The World Is Flat was released in 2005, but the title applies perfectly to this year’s investment banking bonuses: just swap in “bonus” for “world.”
While we saw the apocalypse and bonus meltdowns in 2008 and 2009, 2010 brought us recovery and higher bonuses.
The economy was better, banks were hiring again, and we had crawled our way out of the recession… or had we?
If this year’s investment banking revenue is any indication, that “recovery” was overblown – because this year’s numbers will be flat, flat, and more flat if my magic 8-ball and Excel spreadsheet are even half-correct.
Remember how this works: investment banks pay out bonuses to analysts 1 year after they start working, sometime in July or August.
Associates and senior bankers get paid at the end of the calendar year / at the beginning of the next calendar year, but here we’re focused on predictions for analysts.
We’re also doing this now because most banks have finished reporting Q1 2011 earnings, so we can look at recent investment banking revenue data and use that in our analysis.
And finally, making these predictions only a few months before real bonus numbers arrive also boosts my chances of being correct.
On a Personal Note…
A few months into my first year on the job, a co-worker – the same one who asked about working on cross-border China deals his first day – told me, “Brian, you don’t care about money enough to work in finance.”
And he was right – I barely look at my bank accounts, I don’t know my yearly earnings until I sit down to calculate them, and I’ve gradually become less interested in bonus talk as well.
But at least back in 2008 I was still in the industry, and in 2009 and 2010 I wasn’t that far removed.
This year, though, I find myself less interested and less sympathetic to (senior) bankers – while they may not be destroying the world, it’s not exactly like they’re improving peoples’ lives or solving important problems either.
Better declare bankruptcy…
The World at Large
A lot happened over this past year, from massive natural disasters to political uprisings that toppled autocracies to Jack Bauer’s slaying of a certain terrorist leader.
Governments intervened more and more in banks’ affairs, and the future of fields like prop trading at banks isn’t too bright.
This is not a news site, so I’m not going to recount each major event; I would summarize the past year by saying, “Developed markets kept falling further into decay and bankruptcy, while emerging markets surged ahead.”
It’s no coincidence that Asia is excluded from that image at the top – that might be the only non-flat region of the world this year.
We already knew about European countries going bankrupt and then even more bankrupt, but now it seems likely that the US will join them.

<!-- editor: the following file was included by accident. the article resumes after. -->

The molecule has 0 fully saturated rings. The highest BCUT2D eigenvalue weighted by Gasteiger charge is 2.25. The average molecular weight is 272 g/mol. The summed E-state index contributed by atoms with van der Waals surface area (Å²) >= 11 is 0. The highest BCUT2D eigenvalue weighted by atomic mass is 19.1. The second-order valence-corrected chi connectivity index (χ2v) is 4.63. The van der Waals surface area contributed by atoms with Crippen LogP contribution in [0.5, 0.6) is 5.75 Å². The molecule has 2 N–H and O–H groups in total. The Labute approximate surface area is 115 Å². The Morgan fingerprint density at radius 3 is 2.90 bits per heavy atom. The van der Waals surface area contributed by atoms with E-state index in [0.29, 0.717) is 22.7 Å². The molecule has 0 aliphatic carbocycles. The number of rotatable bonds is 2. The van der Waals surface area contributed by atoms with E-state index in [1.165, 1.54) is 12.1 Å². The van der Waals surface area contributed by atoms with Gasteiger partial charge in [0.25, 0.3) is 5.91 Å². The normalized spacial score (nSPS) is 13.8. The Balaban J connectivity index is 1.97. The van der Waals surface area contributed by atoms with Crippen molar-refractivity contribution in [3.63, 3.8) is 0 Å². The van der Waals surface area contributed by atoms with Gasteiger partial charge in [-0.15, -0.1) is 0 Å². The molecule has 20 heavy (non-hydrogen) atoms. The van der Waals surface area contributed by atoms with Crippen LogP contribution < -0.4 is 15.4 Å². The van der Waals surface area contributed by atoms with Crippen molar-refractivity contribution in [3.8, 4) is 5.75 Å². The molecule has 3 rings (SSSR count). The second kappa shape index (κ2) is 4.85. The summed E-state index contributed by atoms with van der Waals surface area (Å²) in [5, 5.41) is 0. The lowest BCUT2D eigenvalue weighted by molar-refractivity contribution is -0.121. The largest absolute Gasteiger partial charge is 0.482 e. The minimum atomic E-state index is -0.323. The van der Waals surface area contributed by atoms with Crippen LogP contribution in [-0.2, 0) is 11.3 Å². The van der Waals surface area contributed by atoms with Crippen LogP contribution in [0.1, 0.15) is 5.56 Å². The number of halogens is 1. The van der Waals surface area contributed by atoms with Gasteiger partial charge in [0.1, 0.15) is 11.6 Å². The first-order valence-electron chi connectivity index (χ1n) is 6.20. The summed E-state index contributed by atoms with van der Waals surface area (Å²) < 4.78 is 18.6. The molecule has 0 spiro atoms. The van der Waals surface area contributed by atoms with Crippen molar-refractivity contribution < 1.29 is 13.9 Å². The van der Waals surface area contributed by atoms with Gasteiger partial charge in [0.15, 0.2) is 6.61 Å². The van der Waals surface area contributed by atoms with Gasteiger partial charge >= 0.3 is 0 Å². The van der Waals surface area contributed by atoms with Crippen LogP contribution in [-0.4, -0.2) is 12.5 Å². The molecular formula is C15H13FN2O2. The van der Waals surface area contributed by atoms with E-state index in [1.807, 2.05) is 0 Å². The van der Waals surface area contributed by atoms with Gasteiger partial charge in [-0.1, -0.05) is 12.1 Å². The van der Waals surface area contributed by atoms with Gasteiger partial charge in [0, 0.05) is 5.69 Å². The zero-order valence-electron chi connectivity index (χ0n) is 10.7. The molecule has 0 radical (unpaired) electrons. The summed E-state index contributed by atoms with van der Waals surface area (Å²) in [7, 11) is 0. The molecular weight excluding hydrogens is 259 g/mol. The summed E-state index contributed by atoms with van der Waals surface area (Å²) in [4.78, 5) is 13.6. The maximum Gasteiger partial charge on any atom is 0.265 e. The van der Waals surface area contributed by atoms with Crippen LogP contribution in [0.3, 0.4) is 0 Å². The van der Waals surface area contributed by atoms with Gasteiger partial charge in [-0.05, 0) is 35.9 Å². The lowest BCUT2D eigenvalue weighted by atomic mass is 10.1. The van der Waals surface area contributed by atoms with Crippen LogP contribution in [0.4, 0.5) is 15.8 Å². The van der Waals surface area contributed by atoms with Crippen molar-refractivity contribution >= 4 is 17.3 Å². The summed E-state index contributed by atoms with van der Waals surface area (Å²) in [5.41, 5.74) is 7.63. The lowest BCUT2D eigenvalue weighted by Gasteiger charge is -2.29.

Amazingly, I still get questions from readers wondering how they can get visas for the US and leave regions like India, China, and Brazil.
You might want to re-consider your plans: going to the US now would be like becoming a Roman citizen in 475 AD, just 1 year before barbarians took over and deposed the last Emperor.
Work in more promising countries, and let the US, Europe, and Japan continue to decline into irrelevance.
Before I get too carried away with doomsday predictions let’s get back to those bonus predictions.
The basic idea is that we can use the increase or decrease in banks’ revenue to predict bonus increases or decreases.
To do that, we’re assuming that:
- IB bonuses will be awarded proportionally to the bank’s net investment banking revenue – not what they earn in other segments like trading, wealth management, or retail banking.
- Banks will still allot 50% of their net revenue to compensation – just one of the benefits of having no substantial expenses aside from employees.
- Analyst bonuses are paid based on TTM (Trailing Twelve Months) numbers – revenue from June 30, 2010 to June 30, 2011 – as opposed to calendar year 2010.
It’s impossible to verify these assumptions, but the method hasn’t changed much in the past 10 years aside from fluctuations in the compensation to net revenue percentage.
Changes from Last Year
The set of bulge bracket banks in our analysis has remained the same.
Back in the 2008 predictions we still had Lehman and Merrill – how nostalgic – and in the comments I even wrote, “Of course, if something crazy happens and Lehman collapses or something…”
Maybe I’m not the best at predicting financial crises.
One of the boutiques from last year – Thomas Weisel – was acquired so I replaced them with a few new boutiques (FBR, Gleacher, JMP, and KBW) to add variety to the set.